The Oklahoma City Innovation District (OKCID) encompasses a multimodal business and research ecosystem with a mature core in biomedical research that is poised to advance the state of healthcare for Oklahomans and the region. Adding to the existing assets within the core of the District, the newly planned Innovation District complex, a 2.7 acre development that includes Innovation Hall, Stiles Hotel and a world-class biomanufacturing and research facility will help to usher in a new era of Oklahoma biomedical research that sees a better connection between venture capital markets and translational ideas. The District will attract new companies and drug discovery resources to accelerate the development and scale-up of novel medicines, diagnostics and biotechnologies benefiting patients in need in our region and around the world.

With an allied network of OK venture capital partners like i2E/OCAST, Presbyterian Health Foundation, Echo Investment Capital, Oklahoma Life Science Fund, Cortado Ventures and Boyd Street, the District will foster a heretofore untenable linkage between private sector funding and idea makers. With its numerous institutional partners, OKCID will facilitate unmatched efficiencies – relative to other innovation districts- in connecting funded projects with clinical research centers in Oklahoma City like Stephenson Cancer Center, Harold Hamm Diabetes Center, and Oklahoma Children’s Hospital. OU Medical Center, the OU Health Sciences Center and Oklahoma Medical Research Foundation will continue to attract foundational research dollars to fuel the biopharma growth industry. Finally, affiliated anchor residents like LabCor, Dianon, Pure MHC, SIWA Biotech, ARL Bio Pharma, Cytovance Biologics, DNA Solutions, and Wheeler Labs will provide rapid, cost-effective services to accelerate the pipeline.

The organization that spearheaded Oklahoma City’s entrance into biotech ventures is the Presbyterian Health Foundation. The Board of Directors recognized back in 1985 that the research conducted on the OU Medical Campus was on an international caliber, yet the translation of that research was not fully being realized due to a lack of infrastructure (low-cost, nearby labs and office space). PHF embarked on a 25-year journey to build the PHF Research Park adjacent to the OU Medical campus, one of only a few such initiative in the US at the time. As evidence of the economic value created by PHF, the 700,000 square foot research park was purchased by the University of Oklahoma for $85 million in 2013. The research park is in the heart of the Innovation District and will continue to support the growing vertical.

Other examples of economic value creation in the Innovation District:

Novazyme Pharmaceuticals, Inc.: Founded by east coast biotech executive John Crowly and OUHSC professor, Dr. Bill Canfield in 1999 to commercialize an enzyme replacement therapy for a rare disease known as Pompe disease. Novazyme was located in the PHF Research Park and was acquired by Cambridge, MA based Genzyme Corporation in 2001 for $225 million. Genzyme operated in the PHF Research Park with 26 employees until the company was acquired by French pharma giant, Sanofi in 2011. Sanofi Genzyme serves the rare disease market and earns nearly $1 billion in annual revenues from sales of the Novazyme innovation, Myozyme®.

Selexys Pharmaceuticals: Located in the OU Research Park in 2016 when it was acquired by Swiss giant, Novartis for $655 million. Selexys Pharmaceuticals was founded by Alexion co-founders, Scott Rollins and Russell Rother with a focus on developing biologics for hematologic and inflammatory disorders. Their product, SelG1, was a monoclonal antibody therapeutic discovered by Dr. Rod McEver at the Oklahoma Medical Research Foundation and manufactured at Cytovance Biologics. Selexys was a great example of how the bioscience sector in Oklahoma could be leveraged to create value for Oklahoma. Prior to the Novartis deal, Selexys obtained local investment from individuals and organizations including i2E Inc. and the Oklahoma Life Science Fund. The Oklahoma Economic Development Generating Excellence (EDGE) program provided $12 million in grants.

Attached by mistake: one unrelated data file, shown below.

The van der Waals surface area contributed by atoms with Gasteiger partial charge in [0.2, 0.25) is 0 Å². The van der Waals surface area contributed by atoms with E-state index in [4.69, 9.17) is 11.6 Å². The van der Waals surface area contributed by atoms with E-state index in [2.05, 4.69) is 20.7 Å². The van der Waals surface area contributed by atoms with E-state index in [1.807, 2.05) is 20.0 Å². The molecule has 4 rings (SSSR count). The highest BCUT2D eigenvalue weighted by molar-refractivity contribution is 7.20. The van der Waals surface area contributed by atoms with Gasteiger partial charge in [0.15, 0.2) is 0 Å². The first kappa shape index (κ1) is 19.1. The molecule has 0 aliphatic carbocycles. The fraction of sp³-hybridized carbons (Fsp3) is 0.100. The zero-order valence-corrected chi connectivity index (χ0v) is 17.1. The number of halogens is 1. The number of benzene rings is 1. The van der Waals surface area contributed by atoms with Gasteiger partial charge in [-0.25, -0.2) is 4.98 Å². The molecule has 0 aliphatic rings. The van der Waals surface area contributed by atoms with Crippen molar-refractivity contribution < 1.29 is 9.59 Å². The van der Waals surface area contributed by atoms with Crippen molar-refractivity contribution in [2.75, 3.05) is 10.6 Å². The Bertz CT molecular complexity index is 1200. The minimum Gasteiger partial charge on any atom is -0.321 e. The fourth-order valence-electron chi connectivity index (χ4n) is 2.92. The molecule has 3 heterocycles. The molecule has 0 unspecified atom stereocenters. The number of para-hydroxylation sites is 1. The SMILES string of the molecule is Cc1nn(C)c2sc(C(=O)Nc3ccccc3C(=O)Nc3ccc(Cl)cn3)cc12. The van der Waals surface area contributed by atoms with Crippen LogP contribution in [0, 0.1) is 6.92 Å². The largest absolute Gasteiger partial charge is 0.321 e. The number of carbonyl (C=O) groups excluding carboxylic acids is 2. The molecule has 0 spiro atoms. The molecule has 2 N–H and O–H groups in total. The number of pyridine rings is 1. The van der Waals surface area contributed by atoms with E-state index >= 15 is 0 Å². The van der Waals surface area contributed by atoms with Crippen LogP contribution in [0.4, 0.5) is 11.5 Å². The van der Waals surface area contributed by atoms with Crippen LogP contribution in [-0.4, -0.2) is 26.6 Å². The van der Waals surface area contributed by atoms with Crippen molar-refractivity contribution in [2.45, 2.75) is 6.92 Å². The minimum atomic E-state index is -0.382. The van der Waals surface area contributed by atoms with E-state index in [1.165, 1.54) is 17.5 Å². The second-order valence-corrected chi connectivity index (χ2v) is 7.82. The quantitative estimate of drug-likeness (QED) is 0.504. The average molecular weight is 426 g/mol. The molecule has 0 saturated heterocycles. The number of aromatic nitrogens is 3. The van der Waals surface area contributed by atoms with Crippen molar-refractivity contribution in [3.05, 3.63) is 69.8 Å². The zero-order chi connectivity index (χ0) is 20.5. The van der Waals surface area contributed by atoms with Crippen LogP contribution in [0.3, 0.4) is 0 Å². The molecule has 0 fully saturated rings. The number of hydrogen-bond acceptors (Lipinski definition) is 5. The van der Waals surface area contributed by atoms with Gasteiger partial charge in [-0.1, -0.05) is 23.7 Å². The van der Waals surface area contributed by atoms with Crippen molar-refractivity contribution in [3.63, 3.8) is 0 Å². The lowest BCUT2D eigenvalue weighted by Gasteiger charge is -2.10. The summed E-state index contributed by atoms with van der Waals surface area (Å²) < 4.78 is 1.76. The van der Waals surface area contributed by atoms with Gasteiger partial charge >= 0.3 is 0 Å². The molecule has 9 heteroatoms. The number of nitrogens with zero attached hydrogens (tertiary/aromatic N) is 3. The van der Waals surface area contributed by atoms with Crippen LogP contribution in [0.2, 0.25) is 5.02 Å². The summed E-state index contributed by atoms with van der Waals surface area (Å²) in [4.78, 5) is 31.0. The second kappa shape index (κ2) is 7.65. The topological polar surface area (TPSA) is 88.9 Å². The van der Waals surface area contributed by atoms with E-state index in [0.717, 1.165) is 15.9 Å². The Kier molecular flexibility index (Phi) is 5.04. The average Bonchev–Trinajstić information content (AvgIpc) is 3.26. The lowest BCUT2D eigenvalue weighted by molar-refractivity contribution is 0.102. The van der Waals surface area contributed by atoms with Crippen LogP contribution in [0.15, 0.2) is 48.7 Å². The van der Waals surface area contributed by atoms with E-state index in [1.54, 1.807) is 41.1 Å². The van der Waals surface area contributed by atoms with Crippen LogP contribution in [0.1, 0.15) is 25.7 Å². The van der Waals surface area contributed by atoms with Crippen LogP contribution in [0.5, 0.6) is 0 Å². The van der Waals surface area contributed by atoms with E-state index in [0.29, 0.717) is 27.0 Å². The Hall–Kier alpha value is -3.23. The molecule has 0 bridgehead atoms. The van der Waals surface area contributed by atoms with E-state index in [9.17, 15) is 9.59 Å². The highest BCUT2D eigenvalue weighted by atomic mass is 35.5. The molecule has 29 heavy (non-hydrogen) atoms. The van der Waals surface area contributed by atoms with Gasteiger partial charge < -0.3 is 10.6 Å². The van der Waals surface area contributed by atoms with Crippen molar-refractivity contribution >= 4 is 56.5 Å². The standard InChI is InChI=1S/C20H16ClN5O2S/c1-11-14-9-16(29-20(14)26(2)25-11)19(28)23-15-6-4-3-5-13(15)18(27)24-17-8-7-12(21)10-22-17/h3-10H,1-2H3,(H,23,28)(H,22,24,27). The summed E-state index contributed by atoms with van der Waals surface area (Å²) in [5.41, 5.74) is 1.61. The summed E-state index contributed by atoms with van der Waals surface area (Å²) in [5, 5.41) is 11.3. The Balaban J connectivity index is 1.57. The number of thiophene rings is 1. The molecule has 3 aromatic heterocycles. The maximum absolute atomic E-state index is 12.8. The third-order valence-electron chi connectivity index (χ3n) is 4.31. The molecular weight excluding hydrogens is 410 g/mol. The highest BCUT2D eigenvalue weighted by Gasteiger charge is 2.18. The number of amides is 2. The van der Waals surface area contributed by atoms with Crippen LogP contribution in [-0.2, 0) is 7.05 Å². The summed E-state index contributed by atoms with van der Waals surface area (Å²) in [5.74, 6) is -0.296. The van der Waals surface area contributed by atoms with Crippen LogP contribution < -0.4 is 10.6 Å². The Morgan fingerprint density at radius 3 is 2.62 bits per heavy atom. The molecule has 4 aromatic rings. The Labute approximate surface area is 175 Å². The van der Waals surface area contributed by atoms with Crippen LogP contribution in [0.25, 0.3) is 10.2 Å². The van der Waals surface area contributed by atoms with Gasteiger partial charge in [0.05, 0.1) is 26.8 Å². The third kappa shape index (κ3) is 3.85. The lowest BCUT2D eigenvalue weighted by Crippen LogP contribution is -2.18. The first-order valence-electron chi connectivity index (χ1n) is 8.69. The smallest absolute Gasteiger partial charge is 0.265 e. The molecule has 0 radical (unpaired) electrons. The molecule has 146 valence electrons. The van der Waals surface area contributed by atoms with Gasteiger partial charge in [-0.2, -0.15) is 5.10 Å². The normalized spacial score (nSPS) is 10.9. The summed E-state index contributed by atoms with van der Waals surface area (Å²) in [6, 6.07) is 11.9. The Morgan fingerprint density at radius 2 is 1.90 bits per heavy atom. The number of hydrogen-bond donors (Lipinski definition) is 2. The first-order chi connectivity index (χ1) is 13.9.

Cytovance Biologics: Bill Canfield and John Crowly left Genzyme to establish Cytovance Biologics inside the PHF Research Park. Cytovance was funded initially by local Oklahoma investor but as it grew, private equity was brought as well as a new management group that took the company to a $206 million sale in 2015 to a Chinese pharmaceutical company (Shenzen Hepalink Pharmaceutical Group) looking for strategic manufacturing capabilities to support its own monoclonal antibody pipeline.

 Pure MHC and Pure MHC Solutions: Pure is a drug discovery and development company co-founded by OUHSC professor, Dr. William Hildebrand and Thomas Harlan of Emergent Technologies in Austin, Texas. Pure’s platform technology and domain expertise is in disease-specific (HLA Class I and Class II) target identification and validation, as well as immunotherapeutic drug development for cancer, infectious and autoimmune diseases. Pure MHC Service is an integrated contract research company providing collaborative support to partners in epitope discovery, validation, development and therapeutic exploitation through expansive HLA experience. Pure has announced multiple partnerships including one with OUHSC on COVID-19 vaccine development and one with AbbVie around oncology research.

Wheeler Labs: Wheeler Labs operates a molecular diagnostics laboratory in OUHSC Research Park focused on COVID-19 diagnostics (PCR laboratory). Wheeler is funded by OKC’s Echo Investment Capital. Recently, Echo entered a joint venture agreement with Boston based drug discovery firm Alloy Therapeutics to build out a new type of biomanufacturing company focused on quality, efficiency and long-term customer relationships over scale and near-term gains. The new JV, Wheeler Bio is building out a satellite lab located inside the Alloy Therapeutics facility in Boston which will allow efficient integration of drug discovery and manufacturing programming to drive the timelines down for partners to reach clinical milestones.